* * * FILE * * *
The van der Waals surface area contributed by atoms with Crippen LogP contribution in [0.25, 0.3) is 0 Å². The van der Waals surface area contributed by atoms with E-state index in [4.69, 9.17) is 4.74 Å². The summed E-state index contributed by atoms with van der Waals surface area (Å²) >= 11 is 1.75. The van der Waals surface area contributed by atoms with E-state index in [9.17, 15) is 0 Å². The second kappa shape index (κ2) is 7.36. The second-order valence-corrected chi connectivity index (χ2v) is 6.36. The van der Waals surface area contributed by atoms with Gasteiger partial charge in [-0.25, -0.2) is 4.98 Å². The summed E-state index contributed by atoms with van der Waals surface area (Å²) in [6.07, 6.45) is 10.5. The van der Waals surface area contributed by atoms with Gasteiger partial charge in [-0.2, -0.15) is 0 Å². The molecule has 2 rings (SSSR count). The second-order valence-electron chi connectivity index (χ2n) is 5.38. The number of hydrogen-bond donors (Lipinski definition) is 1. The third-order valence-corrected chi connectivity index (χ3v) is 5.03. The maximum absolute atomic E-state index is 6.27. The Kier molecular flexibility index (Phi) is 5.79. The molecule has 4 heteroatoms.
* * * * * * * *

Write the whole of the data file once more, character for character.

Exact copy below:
The van der Waals surface area contributed by atoms with Crippen LogP contribution in [0.25, 0.3) is 0 Å². The van der Waals surface area contributed by atoms with E-state index in [4.69, 9.17) is 4.74 Å². The summed E-state index contributed by atoms with van der Waals surface area (Å²) >= 11 is 1.75. The van der Waals surface area contributed by atoms with E-state index in [9.17, 15) is 0 Å². The second kappa shape index (κ2) is 7.36. The second-order valence-corrected chi connectivity index (χ2v) is 6.36. The van der Waals surface area contributed by atoms with Gasteiger partial charge in [-0.25, -0.2) is 4.98 Å². The summed E-state index contributed by atoms with van der Waals surface area (Å²) in [6.07, 6.45) is 10.5. The van der Waals surface area contributed by atoms with Gasteiger partial charge in [-0.2, -0.15) is 0 Å². The molecule has 2 rings (SSSR count). The second-order valence-electron chi connectivity index (χ2n) is 5.38. The number of hydrogen-bond donors (Lipinski definition) is 1. The third-order valence-corrected chi connectivity index (χ3v) is 5.03. The maximum absolute atomic E-state index is 6.27. The Kier molecular flexibility index (Phi) is 5.79. The molecule has 4 heteroatoms.